The moderately proportioned lug rigged mainsail used a single halyard arranged as both a peak and hoist, so that one person could easily set or stow the sail, and there were no runners to complicate tacking or gybing. It could be set so that the boat would drift while lying ahull, beam on to the wind. When hauled in it was trimmed to sail at speed to and from the grounds. The cockpit was fitted with a sole, a thwart, rowlock blocks and had rounded coamings in plan view.

Development of the type:

There does not seem to be any individual craft recorded that defined the characteristics, it was more likely to be a gradual process of small changes. Photographs of vessels in the late 1880s show a mixture of craft from 18 feet upwards, some clinker, with various amounts of decking and no centreboard. The move toward a more standard form probably happened over the decade or two leading to the 1890s. Change would come about as the fishermen developed their practices and the builders responded with features that worked and were retained in new boats while undesirable details were not repeated. Eventually the differences between boats became more subtle and started to reflect a builder's particular preferences.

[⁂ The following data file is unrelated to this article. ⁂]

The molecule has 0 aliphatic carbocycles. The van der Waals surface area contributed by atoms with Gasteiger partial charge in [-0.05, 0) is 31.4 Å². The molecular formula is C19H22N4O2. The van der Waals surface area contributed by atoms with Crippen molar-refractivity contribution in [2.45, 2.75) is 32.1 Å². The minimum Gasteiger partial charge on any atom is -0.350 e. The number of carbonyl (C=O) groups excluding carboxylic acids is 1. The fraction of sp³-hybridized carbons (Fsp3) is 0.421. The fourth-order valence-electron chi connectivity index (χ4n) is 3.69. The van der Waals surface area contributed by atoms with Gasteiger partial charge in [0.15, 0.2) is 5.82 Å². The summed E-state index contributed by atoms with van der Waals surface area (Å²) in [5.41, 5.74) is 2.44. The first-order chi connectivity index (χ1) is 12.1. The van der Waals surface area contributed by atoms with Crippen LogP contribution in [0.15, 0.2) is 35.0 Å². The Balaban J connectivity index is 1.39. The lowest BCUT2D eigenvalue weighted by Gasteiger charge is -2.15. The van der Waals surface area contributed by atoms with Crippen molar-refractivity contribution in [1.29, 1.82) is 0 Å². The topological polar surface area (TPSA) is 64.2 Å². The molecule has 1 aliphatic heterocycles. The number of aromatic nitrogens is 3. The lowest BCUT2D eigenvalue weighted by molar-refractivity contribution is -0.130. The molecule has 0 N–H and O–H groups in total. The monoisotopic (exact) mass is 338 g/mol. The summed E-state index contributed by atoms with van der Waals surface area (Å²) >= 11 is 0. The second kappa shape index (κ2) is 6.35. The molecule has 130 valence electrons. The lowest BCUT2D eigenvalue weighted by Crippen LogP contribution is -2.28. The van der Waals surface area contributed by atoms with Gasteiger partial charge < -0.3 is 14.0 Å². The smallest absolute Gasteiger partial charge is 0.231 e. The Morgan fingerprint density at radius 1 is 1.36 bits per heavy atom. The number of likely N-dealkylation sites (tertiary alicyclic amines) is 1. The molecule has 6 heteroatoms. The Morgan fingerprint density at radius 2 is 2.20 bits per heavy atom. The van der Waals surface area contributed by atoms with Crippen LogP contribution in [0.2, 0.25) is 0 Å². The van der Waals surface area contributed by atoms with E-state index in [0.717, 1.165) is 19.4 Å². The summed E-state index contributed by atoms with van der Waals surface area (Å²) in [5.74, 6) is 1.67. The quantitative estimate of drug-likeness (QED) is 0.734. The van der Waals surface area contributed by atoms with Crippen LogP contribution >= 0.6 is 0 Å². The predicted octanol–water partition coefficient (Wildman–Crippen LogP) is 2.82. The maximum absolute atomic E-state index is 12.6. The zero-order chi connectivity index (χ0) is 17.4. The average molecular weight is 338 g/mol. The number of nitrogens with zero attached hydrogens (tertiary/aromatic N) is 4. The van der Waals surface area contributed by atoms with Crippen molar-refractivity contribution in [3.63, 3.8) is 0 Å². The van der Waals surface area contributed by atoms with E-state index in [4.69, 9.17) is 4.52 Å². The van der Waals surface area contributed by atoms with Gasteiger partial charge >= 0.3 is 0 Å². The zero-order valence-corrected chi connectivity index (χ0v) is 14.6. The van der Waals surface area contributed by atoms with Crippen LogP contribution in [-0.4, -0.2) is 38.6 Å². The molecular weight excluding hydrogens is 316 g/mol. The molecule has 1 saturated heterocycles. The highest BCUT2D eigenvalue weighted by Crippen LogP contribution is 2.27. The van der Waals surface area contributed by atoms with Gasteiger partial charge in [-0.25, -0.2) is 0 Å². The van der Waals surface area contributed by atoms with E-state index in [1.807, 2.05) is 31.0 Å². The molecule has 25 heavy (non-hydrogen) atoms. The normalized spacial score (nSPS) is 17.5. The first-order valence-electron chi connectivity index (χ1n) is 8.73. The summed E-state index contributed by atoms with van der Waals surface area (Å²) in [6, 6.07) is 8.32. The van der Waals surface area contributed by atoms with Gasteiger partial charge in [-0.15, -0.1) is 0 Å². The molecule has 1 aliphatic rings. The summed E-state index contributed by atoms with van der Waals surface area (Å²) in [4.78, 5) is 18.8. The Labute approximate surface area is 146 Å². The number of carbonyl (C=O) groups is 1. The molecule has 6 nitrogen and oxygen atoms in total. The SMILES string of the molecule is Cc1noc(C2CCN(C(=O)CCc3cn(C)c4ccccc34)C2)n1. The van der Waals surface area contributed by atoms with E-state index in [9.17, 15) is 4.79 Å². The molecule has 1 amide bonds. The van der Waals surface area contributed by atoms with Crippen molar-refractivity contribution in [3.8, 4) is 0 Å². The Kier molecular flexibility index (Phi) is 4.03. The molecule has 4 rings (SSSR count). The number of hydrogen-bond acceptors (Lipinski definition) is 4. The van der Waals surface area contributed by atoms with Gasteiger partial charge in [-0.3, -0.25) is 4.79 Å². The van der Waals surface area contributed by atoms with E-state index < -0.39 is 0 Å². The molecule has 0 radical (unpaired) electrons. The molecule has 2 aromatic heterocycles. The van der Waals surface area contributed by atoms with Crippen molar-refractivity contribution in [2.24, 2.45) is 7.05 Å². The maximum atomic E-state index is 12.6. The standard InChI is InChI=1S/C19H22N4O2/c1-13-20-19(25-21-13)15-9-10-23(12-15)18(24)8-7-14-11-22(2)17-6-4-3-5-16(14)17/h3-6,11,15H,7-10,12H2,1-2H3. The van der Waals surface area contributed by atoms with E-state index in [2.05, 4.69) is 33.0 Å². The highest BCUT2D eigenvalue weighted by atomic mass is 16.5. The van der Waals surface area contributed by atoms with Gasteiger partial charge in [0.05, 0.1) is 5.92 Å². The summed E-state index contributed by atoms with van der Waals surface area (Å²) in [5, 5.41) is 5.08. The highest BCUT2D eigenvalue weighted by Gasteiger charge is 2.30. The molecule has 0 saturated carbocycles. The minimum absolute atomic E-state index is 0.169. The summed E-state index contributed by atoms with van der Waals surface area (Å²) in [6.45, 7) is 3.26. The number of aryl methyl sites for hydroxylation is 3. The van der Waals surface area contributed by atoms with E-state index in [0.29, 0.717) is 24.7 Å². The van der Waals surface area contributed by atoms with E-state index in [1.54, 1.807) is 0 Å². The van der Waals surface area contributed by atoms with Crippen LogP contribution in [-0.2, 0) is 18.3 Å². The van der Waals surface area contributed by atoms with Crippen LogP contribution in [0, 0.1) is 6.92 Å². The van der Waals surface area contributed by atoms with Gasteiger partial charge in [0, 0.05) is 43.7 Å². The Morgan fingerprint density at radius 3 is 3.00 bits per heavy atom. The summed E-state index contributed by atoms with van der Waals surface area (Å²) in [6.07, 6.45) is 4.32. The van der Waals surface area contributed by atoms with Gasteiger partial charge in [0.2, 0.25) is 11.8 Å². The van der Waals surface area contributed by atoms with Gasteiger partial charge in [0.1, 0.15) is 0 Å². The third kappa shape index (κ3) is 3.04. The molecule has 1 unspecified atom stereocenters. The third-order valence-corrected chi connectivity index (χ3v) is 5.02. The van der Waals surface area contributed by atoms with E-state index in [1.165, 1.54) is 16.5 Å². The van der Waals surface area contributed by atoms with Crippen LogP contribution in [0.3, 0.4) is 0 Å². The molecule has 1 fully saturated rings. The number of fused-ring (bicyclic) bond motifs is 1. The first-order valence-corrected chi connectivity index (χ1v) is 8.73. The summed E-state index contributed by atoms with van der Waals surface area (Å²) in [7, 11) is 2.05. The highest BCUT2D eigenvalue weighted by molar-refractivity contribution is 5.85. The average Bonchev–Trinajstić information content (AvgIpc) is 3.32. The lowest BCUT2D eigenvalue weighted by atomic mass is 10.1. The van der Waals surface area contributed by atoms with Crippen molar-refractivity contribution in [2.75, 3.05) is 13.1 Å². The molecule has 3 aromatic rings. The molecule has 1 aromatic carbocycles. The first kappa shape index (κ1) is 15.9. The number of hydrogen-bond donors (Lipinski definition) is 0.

There is the possibility that the naval architect and boat builder Henry Murray introduced the centreboard in the early 1880s. He had come from England in the 1850s and built a large number of craft for Port Phillip Bay and nearby areas, and was familiar with many types of craft. His design WANDERER from 1891 appears to have a centreboard and most of the typical characteristics of a Couta boat. This certainly shows that by that period the basic elements of the type had been formed.

Fleets and craft worked from communities on both sides of the heads and speed became an important factor as it would help to be first to the fishing grounds and then first home again to get the best position to unload the catch. The craft did race each other in special regattas or events from time to time, and bigger sails were used as this became a serious activity, but above all they were still working craft and the fishermen's livelihood and safety depended upon a hull and rig appropriate to that job.

A significant change was when the gaff rigged mainsail was introduced after the 1900s. The better set of the mainsail compared to the overlapping lug rig would have improved the speed, and still been easy to handle. The peak could be set higher, the mainsail would set evenly on either tack, and downwind the problems caused by the lug yard extending beyond the mast and bearing on the rigging were eliminated. Two or three jibs were carried for different wind strengths, and a smaller main may also have been carried on the lug rigged craft. Not everyone adopted the gaff rig, to some the tradition of the lug was strong and they were reluctant to change something that worked well enough for them.

The Introduction of the Engine